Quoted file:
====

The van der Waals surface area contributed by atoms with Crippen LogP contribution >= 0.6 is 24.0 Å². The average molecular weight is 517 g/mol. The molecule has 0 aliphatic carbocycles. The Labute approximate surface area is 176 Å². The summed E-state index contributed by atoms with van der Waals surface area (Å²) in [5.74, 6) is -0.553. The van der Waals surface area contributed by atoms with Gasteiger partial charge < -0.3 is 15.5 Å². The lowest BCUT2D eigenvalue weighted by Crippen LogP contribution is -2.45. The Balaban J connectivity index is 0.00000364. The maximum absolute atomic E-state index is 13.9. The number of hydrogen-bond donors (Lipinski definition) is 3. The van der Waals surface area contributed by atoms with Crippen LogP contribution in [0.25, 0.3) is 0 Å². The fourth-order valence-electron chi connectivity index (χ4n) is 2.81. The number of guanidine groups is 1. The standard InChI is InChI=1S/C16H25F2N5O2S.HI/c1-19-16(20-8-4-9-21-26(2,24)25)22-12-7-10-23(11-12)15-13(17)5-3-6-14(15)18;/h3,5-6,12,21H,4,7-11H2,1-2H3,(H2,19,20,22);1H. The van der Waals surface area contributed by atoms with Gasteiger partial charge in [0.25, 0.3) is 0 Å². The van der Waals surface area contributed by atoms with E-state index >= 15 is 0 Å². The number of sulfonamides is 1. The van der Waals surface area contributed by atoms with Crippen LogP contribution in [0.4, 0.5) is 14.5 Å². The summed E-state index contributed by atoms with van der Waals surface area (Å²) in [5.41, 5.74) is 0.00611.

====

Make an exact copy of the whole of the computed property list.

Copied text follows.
The van der Waals surface area contributed by atoms with Crippen LogP contribution >= 0.6 is 24.0 Å². The average molecular weight is 517 g/mol. The molecule has 0 aliphatic carbocycles. The Labute approximate surface area is 176 Å². The summed E-state index contributed by atoms with van der Waals surface area (Å²) in [5.74, 6) is -0.553. The van der Waals surface area contributed by atoms with Gasteiger partial charge < -0.3 is 15.5 Å². The lowest BCUT2D eigenvalue weighted by Crippen LogP contribution is -2.45. The Balaban J connectivity index is 0.00000364. The maximum absolute atomic E-state index is 13.9. The number of hydrogen-bond donors (Lipinski definition) is 3. The van der Waals surface area contributed by atoms with Crippen LogP contribution in [0.25, 0.3) is 0 Å². The fourth-order valence-electron chi connectivity index (χ4n) is 2.81. The number of guanidine groups is 1. The standard InChI is InChI=1S/C16H25F2N5O2S.HI/c1-19-16(20-8-4-9-21-26(2,24)25)22-12-7-10-23(11-12)15-13(17)5-3-6-14(15)18;/h3,5-6,12,21H,4,7-11H2,1-2H3,(H2,19,20,22);1H. The van der Waals surface area contributed by atoms with Gasteiger partial charge in [0.25, 0.3) is 0 Å². The van der Waals surface area contributed by atoms with E-state index >= 15 is 0 Å². The number of sulfonamides is 1. The van der Waals surface area contributed by atoms with Crippen LogP contribution in [0.4, 0.5) is 14.5 Å². The summed E-state index contributed by atoms with van der Waals surface area (Å²) in [5.41, 5.74) is 0.00611.